Whitewood vs. Cedar: Which One to Use?

Whitewood vs. Cedar: Which One to Use?

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If you are planning to build some furniture around the home, or anything else out of wood for that matter, deciding on the type of lumber to use can be difficult. Two popular types of lumber that you might be interested in are whitewood and cedar. Both are commonly used for a number of applications but are quite different from each other.

So, should you use whitewood or cedar for your next project?

What Is Whitewood?

First, we have whitewood, which refers to the lumber that comes from the tulip tree, otherwise known as the American tulip tree, or sometimes even yellow poplar. Whitewood or American tulip trees can be found in the eastern half of North America, particularly in Canada and the USA, all the way from Ontario down to the Mississippi River, although rarely further south than that.

These are known for being the tallest eastern hardwood tree, as they can grow up to 160’ or taller. This type of lumber is often used to make furniture, small items such as knife handles, cabinetry, and other such basic projects. This is a popular type of wood because it grows fast, is sustainable, and is not very expensive either.

Whitewood features a creamy white color with a relatively straight grain, although it can contain a good deal of knots and gaps. Whitewood is a hardwood, although it is fairly soft and flexible, and not overly dense either, which is why it is so popular. Its flexibility allows it to be crafted into virtually any shape. Although whitewood does have good pest resistance, it’s not very moisture resistant.

Learn more about whitewood

What Is Cedar?

We then have cedar, a type of hardwood that grows on the east and west coast of the USA and Canada, with eastern and western red cedar being the two most common types. Another type that can be found in stores is the Alaskan yellow cedar (see how it compares with red cedar).

Technically speaking, eastern cedar is a coniferous tree, which means it has needles. Most people think that it is a hardwood, but it is actually just a fairly hard softwood. It’s not the most impact or scratch-resistant wood out there, so it does need to be treated with care.

This wood usually features a reddish-brown color with a straight grain and can contain a good deal of knots. Cedar may also develop a gray tint over time. This type of wood is quite popular for furniture making, cabinetry, doors and windows, and other small items as well. One reason for this is that cedar wood is quite insect, fungus, and moisture-resistant.

Whitewood vs. Cedar: What Are the Differences?

Now that we know what both whitewood and cedar are, let’s take a look at what makes them different from each other.

1. Hardness

One of the main differences is that whitewood is a little bit harder than cedar, with cedar coming in at between 320 and 350 lbf on the Janka hardness scale, and whitewood coming in at 540 lbf. Due to this difference in hardness, whitewood is a bit more resistant to impact, denting, and scratching than cedar.

2. Density

Another difference is that whitewood is a bit heavier and denser than cedar, with cedar coming in at roughly 19-21 lbs per square foot, whereas whitewood weighs around 29 lbs per square foot. This does make whitewood a bit more solid, although also a bit harder to work with.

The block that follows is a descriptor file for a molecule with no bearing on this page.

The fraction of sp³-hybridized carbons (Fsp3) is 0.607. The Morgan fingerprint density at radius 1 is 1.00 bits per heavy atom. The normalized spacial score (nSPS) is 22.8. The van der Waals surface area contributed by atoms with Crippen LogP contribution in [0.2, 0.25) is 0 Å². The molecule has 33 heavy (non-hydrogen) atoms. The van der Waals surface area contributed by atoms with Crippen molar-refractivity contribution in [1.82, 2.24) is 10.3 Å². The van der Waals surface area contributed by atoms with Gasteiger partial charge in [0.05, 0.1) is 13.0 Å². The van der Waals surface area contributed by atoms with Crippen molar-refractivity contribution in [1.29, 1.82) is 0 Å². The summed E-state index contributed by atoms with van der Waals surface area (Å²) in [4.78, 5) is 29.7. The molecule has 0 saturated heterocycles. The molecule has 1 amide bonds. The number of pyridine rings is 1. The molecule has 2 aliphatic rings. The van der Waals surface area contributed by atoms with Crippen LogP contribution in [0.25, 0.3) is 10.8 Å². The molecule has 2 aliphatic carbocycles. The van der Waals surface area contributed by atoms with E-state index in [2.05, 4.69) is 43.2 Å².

3. Pest Resistance

Due to its hardness and density, as well as some natural oils found in it, whitewood is very resistant to pests and fungi. While cedar is also somewhat resistant to pests, it is not as pest resistant as whitewood.

4. Moisture Resistance

One of the big advantages that you get with cedar is that it is relatively moisture resistant, and can therefore be used for outdoor furniture. Whitewood on the other hand is not nearly as moisture resistant, and it has a tendency to absorb moisture unless it is properly sealed. It’s definitely not the best choice for outdoor use.

5. Overall Strength

When it comes down to it, whitewood is a bit stronger than cedar, which is not only due to its hardness and density, but also because it is more flexible. Its flexibility also makes whitewood more versatile.

I wrote in detail about cedar’s strength here.

6. Appearance – Color and Grain

As the name implies, whitewood has a creamy white color with a relatively straight grain and quite a few knots and gaps. Cedar, on the other hand, is a reddish-brown color, also has a straight grain, and also has some knots, although not quite as much as whitewood. Most people would agree that cedar is the better-looking option.

7. Workability

Due to its hardness, density, weight, and knots, whitewood is a bit harder to work with than cedar. Whitewood may cause your saw blades to dull and may cause the blades to get stuck.

In fact, one of the main advantages of cedar – and the reason it’s popular – is not only its abundance but also its workability.

8. Cost

Whitewood is going to come in at anywhere between $3 and $7 per board foot, whereas cedar will cost at least $10 per board foot.

When to Use Whitewood?

If you plan on making indoor furniture or small objects, such as knife handles, or even guitars, coffins, and anything in between, then whitewood is an affordable and decent-looking option to go with. Just don’t try using it for outdoor furniture, because it’s not very moisture-resistant.

When to Use Cedar?

If you plan on making either indoor or outdoor furniture that is very moisture-resistant and looks downright beautiful, then cedar is the way to go.

Alternatives to Whitewood and Cedar

If you need wood that is extremely strong and hard, ones such as red oak, hickory, walnut, ebony, and olivewood are all good options to consider.

For more information, read our article about cedar alternatives.


Now that you know what the main differences between whitewood and cedar are, you can make an informed decision between the two.